This chart uses the two data series that were calculated in the T-SQL to produce the waterfall effect. The trick is to set the lower series to appear transparent for the final three columns. This is done by applying the same color as the chart background.

This group of charts really needs to be used as a set. This is why the maximum value is calculated using a CTE and not left to SSRS to decide. This way the same maximum figure is applied to each of the charts. Doing this allows sales for different makes to be compared without multiple vertical scales distorting the picture and making comparison difficult.

The final trick is to force the order of the horizontal axis, again using a hard-coded value set in the source SQL.

Hints and Tips

Here are several tips for this example.
  • You can use a separate dataset to return maximum value for vertical axis if you prefer, as was the case in previous examples.

  • The rounding function (fn_ScaleSparse) is one of the three helper functions explained in  Chapter 1.

  • You can, when setting the reference to database fields, click Fields on the left of the Expression dialog and then double-click the field that you want to add to the expression.

  • In this example, you set the vertical axis maximum value to be the same for all the charts. This allows the user to compare the metrics across the different makes.

Trellis Charts

Sometimes a chart itself is extremely simple. Its value, however, is drawn from the fact that it allows multiple elements to be compared. This is where trellis charts (also known as lattice charts) can be useful.

A trellis chart in SSRS is simply a table that holds a matrix of charts. They are usually between two and four rows and two and five columns. Each chart in the matrix is a copy of the same chart, filtered to display a different record from the source data.

For this type of chart, creating the source data is the easy part (though, as ever, this is important). Most of the attention is spent setting up the table that will hold the multiple charts. It is worth noting that the charts that you use really must be simple, or their density will make the information unreadable, and consequently invalidate the whole purpose of the chart. An example of a trellis chart is shown in Figure 4-14.
Figure 4-14.

A trellis chart

The Source Data

The data for this chart is produced by the following code snippet, which is in the stored procedure Code.pr_Trellis:

    DECLARE @ReportingYear INT = 2015  

    SELECT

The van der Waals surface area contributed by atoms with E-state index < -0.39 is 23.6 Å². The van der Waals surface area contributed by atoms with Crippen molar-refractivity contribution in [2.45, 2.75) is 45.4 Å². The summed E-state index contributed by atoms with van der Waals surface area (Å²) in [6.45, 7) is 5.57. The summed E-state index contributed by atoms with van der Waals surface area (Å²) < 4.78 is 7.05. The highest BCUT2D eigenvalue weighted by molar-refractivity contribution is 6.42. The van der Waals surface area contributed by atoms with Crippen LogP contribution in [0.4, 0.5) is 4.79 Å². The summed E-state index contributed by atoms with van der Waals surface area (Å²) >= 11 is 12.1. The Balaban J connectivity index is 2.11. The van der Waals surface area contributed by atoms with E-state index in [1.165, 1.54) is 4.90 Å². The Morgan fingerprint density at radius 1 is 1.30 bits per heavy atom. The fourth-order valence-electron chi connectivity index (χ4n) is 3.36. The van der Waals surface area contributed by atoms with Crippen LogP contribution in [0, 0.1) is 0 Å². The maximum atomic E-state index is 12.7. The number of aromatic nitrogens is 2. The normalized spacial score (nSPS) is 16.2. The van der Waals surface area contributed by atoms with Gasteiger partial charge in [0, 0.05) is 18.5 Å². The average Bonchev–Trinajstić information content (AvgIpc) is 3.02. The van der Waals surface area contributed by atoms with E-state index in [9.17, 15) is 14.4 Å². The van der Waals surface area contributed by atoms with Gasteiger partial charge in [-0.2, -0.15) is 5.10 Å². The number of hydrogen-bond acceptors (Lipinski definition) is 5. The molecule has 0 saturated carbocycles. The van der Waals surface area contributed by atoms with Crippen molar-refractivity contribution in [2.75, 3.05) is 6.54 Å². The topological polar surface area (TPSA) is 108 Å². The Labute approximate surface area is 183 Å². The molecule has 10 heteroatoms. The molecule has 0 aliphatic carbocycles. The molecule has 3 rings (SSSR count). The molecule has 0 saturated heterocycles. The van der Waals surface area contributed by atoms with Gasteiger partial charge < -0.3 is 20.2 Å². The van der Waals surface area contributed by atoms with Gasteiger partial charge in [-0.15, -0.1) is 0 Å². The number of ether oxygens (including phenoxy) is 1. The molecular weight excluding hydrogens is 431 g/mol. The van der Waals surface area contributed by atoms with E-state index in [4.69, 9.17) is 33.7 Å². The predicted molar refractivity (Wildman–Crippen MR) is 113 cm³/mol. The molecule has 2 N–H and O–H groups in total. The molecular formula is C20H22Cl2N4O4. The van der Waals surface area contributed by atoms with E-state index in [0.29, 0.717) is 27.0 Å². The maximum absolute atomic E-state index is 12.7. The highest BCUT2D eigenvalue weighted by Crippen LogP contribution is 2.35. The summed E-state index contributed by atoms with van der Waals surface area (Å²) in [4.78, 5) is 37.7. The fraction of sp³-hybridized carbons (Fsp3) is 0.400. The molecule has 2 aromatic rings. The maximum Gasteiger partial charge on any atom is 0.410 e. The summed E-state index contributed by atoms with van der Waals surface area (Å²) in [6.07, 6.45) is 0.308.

ReportingMonth  

    ,SUM(TotalDiscount) AS TotalDiscount  

    ,SUM(DeliveryCharge) AS DeliveryCharge  

    ,SUM(SpareParts) AS SpareParts  

    ,SUM(LaborCost) AS LaborCost  

    FROM        Reports.CarSalesData  

    WHERE       ReportingYear = @ReportingYear  

    GROUP BY    ReportingMonth  

This T-SQL returns twelve rows of data, one for each month, as shown in Figure 4-15.
Figure 4-15.

The data for a trellis chart of costs per month

How the Code Works

You have, for once, a code snippet that is mercifully easy to understand. It aggregates a set of metrics from a source view and groups them by month for the selected year.

Building a Trellis Chart

So, armed with your source data, you can create the trellis chart.
  1. 1.

    Create a new SSRS report named _TrellisChartCostsPerMonth.rdl. Resize the report so that it is sufficiently large to hold a large trellis chart. Add the shared data source CarSales_Reports. Name it CarSales_Reports.

     
  2. 2.

    Create a dataset named Trellis. Have it use the CarSales_Reports data source and the stored procedure Code.pr_Trellis (which you saw earlier).

     
  3. 3.

    Add the following two shared datasets (ensuring that you also use the same name for the dataset in the report): CurrentYear and ReportingYear. Set the parameter properties for ReportingYear as defined at the start of  Chapter 1.

     
  4. 4.

    Add a second, embedded dataset named Dummy that contains the following SQL code: SELECT ''.

     
  5. 5.

    Add a table to the report. Right-click to the left of the data row on the row selector (the grey box), and select Insert Row ➤ Outside Group - Below. Do this a total of three times.

     
  6. 6.

    Delete the data row and header row. Your table should only have the three rows that you inserted in the previous step.

     
  7. 7.

    Add a fourth column to the table.

     
  8. 8.

    Set the table’s dataset to Trellis.

     
  9. 9.

    Set the width of a textbox in each of the three rows to 1.5 inches. Set the height of a textbox in each of the columns to 1.5 inches. This will set all the textboxes to 1.5 inches square.

     
  10. 10.

    Drag a chart from the toolbox into any of the textboxes in the table and choose the Donut chart type.

     
  11. 11.

    Right-click in the chart on the legend and select Delete Legend from the context menu.

     
  12. 12.

    In the Chart Data pane (which should have appeared; if not, click to display it) add the values of TotalDiscount, DeliveryCharge, SpareParts, and LaborCost. Remove the Category Group.

     
  13. 13.

    In the Chart Properties window, set the Palette to Custom.

     
  14. 14.

    In the Chart Properties window, click the ellipses to the right of the CustomPaletteColors property. In the ChartColor Collection Editor dialog, add four members and set their colors to Aqua, Gold, Lime, and Tan.

     
  15. 15.